August was another tough month for offshore drilling stocks. Shares of ENSCO PLC (NYSE: ESV) , Atwood Oceanics, Inc. (NYSE: ATW) , and Noble Corporation Ordinary Shares (UK) (NYSE: NE) all fell sharply during the month, finishing August down 19%, 16%, and 18% respectively.
In general, a lack of good news was responsible for the decline in shares of these three companies in August, including the release of quarterly earnings in late July and early August.
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Noble Corporation reported second-quarter results in early August. Not only did its results deteriorate from the year before, but also sequentially. Revenue fell almost 25% from the first quarter, while it reported a $44 million operating loss after delivering $46 million in operating income in the first quarter. Even the one "positive" from its results and narrowing of its net loss from $302 million in the first quarter to $93 million in Q2 wasn't because of operating improvements, but was tied to mostly non-cash expenses in the first quarter.
ENSCO reported earnings near the end of July, and the story was similar to Noble's in that it reported sequential and year-over-year deterioration in its revenue and operating results. However, while Noble reported an operating loss in the second quarter, ENSCO generated a $27 million operating profit.
Atwood Oceanics also reported weaker revenues sequentially and year over year, driven by the same trend as its peers: The end of drilling contracts during the quarter, without new work to replace it.
It feels like the hundredth time I've written these words, and they are still true: The rest of 2017 is probably going to be generally bad for offshore drillers. Oil and gas producers aren't deviating much at all from their capital spending budgets for 2017, and as we learned before the start of the year, offshore investment is almost assuredly going to be down yet again for the full year. There has been little new work to be had, and almost all of that new work is short-term extensions -- think a single well, or a few months of exploration -- of existing contracts.
But we have evidence that the spending freeze is thawing. ENSCO signed 12 new contracts during the second quarter, half of which were multiyear agreements. Other competitors have also secured long-term work in 2017, but it's important to note that the majority of the new long-term contracts signed this year are for activity that won't begin until next year, or even after.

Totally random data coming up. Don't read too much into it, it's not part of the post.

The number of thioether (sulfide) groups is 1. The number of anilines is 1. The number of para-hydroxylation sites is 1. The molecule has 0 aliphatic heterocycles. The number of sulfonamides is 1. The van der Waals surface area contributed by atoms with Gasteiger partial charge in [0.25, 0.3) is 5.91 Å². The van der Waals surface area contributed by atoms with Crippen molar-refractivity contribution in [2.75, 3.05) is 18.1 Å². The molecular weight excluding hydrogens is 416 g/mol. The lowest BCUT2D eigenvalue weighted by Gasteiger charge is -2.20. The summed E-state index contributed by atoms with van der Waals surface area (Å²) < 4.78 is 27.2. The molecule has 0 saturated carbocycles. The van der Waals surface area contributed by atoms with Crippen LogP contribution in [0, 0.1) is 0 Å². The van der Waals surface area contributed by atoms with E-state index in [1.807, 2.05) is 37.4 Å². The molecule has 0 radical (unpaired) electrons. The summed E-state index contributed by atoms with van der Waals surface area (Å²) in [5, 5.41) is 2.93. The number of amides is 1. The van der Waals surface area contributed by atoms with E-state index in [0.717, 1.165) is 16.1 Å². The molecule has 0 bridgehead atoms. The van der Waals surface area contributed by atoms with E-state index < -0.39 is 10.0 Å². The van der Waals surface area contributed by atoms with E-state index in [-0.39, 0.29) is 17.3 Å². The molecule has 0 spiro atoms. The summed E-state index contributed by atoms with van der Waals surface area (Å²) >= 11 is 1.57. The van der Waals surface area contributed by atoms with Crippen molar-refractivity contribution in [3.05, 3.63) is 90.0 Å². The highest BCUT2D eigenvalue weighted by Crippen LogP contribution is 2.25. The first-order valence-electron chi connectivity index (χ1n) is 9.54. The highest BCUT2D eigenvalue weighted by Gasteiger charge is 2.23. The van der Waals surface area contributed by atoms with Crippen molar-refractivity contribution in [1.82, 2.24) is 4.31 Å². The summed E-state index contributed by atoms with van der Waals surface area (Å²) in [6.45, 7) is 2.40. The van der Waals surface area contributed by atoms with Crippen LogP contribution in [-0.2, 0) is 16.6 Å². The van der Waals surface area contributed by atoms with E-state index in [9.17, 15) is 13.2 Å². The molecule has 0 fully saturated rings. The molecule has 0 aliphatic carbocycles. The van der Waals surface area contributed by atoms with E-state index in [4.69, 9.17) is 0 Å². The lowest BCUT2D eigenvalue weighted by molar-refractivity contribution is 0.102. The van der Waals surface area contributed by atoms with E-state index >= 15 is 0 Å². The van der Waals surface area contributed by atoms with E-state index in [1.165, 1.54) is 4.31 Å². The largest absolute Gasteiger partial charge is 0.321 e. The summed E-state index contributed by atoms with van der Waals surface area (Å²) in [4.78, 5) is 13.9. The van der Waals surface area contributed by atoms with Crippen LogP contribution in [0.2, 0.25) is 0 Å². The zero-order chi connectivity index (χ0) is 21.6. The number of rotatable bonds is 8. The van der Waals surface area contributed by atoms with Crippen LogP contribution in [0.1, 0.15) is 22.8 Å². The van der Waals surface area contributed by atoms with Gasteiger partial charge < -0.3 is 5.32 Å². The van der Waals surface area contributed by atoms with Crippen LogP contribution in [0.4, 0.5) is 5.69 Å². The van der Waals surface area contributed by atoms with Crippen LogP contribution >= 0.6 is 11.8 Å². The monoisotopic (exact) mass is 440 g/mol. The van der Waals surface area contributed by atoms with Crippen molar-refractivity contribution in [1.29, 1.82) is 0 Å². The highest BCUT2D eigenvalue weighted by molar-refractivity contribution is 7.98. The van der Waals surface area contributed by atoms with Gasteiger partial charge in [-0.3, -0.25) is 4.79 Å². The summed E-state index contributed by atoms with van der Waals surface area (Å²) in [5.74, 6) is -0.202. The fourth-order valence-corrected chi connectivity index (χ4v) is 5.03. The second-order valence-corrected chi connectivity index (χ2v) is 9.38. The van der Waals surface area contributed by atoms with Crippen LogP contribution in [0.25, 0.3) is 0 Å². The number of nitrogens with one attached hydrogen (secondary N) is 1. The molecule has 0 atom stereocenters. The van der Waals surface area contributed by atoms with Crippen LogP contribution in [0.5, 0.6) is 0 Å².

For ENSCO -- and Atwood Oceanics, which has agreed to be acquired by ENSCO -- the future is tied to its ability to continue to ride out the downturn. This will be in part accomplished by relying on its $1 billion in cash and $2.25 billion available credit as a combined company, as well as plans to lower expenses by decommissioning its oldest, non-competitive vessels as they come off contract.
Noble, on the other hand, hasn't signed much new work this year, but this could be by design. The company has one of the best contract backlogs in the industry, which has helped it to remain cash-flow positive during almost every quarter of the downturn, and it also meant it hasn't had to race to the bottom to win contracts at barely cash-flow breakeven rates. That backlog won't last forever, but it has certainly allowed the company to ride out the worst offshore downturn in history.
Looking ahead at 2018 and beyond, the combined ENSCO/Atwood Oceanics and Noble Corp are both very likely to be able to ride out the downturn -- and be important players in the eventual recovery of offshore investment. And with shares trading for less than 20% of book value, I think patient investors willing to buy at these prices and ride out the downturn should do incredibly well.
The catch? The downturn should start to break next year. But as this downturn has reminded us multiple times already, it could also take even longer to bounce back. And the opportunity cost of having to wait even longer than expected for the upturn is a factor investors have to consider.
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Jason Hall owns shares of Atwood Oceanics, Ensco, and Noble. The Motley Fool owns shares of Atwood Oceanics. The Motley Fool has a disclosure policy .